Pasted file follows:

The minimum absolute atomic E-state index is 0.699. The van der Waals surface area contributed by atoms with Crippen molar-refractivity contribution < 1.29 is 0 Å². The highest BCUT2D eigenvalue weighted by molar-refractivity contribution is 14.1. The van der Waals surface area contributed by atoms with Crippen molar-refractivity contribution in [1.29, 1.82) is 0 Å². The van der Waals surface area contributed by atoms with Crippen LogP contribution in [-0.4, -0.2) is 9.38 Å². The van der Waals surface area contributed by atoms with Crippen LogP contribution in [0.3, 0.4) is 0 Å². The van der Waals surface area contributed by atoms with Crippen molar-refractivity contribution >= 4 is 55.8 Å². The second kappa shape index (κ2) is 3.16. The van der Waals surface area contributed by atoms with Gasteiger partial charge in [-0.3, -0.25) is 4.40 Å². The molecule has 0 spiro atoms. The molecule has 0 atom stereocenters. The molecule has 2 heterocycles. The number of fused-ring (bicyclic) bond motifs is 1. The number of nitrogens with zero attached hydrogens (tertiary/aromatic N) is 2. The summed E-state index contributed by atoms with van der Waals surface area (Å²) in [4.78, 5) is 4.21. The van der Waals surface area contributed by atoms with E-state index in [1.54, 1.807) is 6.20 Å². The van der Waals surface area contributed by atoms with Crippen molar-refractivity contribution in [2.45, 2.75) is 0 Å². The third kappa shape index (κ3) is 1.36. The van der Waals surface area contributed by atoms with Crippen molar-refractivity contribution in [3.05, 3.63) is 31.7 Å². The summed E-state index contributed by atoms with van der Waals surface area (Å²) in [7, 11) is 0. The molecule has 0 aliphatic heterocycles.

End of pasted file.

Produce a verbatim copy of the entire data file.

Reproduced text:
The minimum absolute atomic E-state index is 0.699. The van der Waals surface area contributed by atoms with Crippen molar-refractivity contribution < 1.29 is 0 Å². The highest BCUT2D eigenvalue weighted by molar-refractivity contribution is 14.1. The van der Waals surface area contributed by atoms with Crippen molar-refractivity contribution in [1.29, 1.82) is 0 Å². The van der Waals surface area contributed by atoms with Crippen LogP contribution in [-0.4, -0.2) is 9.38 Å². The van der Waals surface area contributed by atoms with Crippen LogP contribution in [0.3, 0.4) is 0 Å². The van der Waals surface area contributed by atoms with Crippen molar-refractivity contribution >= 4 is 55.8 Å². The second kappa shape index (κ2) is 3.16. The van der Waals surface area contributed by atoms with Gasteiger partial charge in [-0.3, -0.25) is 4.40 Å². The molecule has 0 spiro atoms. The molecule has 0 atom stereocenters. The molecule has 2 heterocycles. The number of fused-ring (bicyclic) bond motifs is 1. The number of nitrogens with zero attached hydrogens (tertiary/aromatic N) is 2. The summed E-state index contributed by atoms with van der Waals surface area (Å²) in [4.78, 5) is 4.21. The van der Waals surface area contributed by atoms with E-state index in [1.54, 1.807) is 6.20 Å². The van der Waals surface area contributed by atoms with Crippen molar-refractivity contribution in [2.45, 2.75) is 0 Å². The third kappa shape index (κ3) is 1.36. The van der Waals surface area contributed by atoms with Crippen molar-refractivity contribution in [3.05, 3.63) is 31.7 Å². The summed E-state index contributed by atoms with van der Waals surface area (Å²) in [7, 11) is 0. The molecule has 0 aliphatic heterocycles.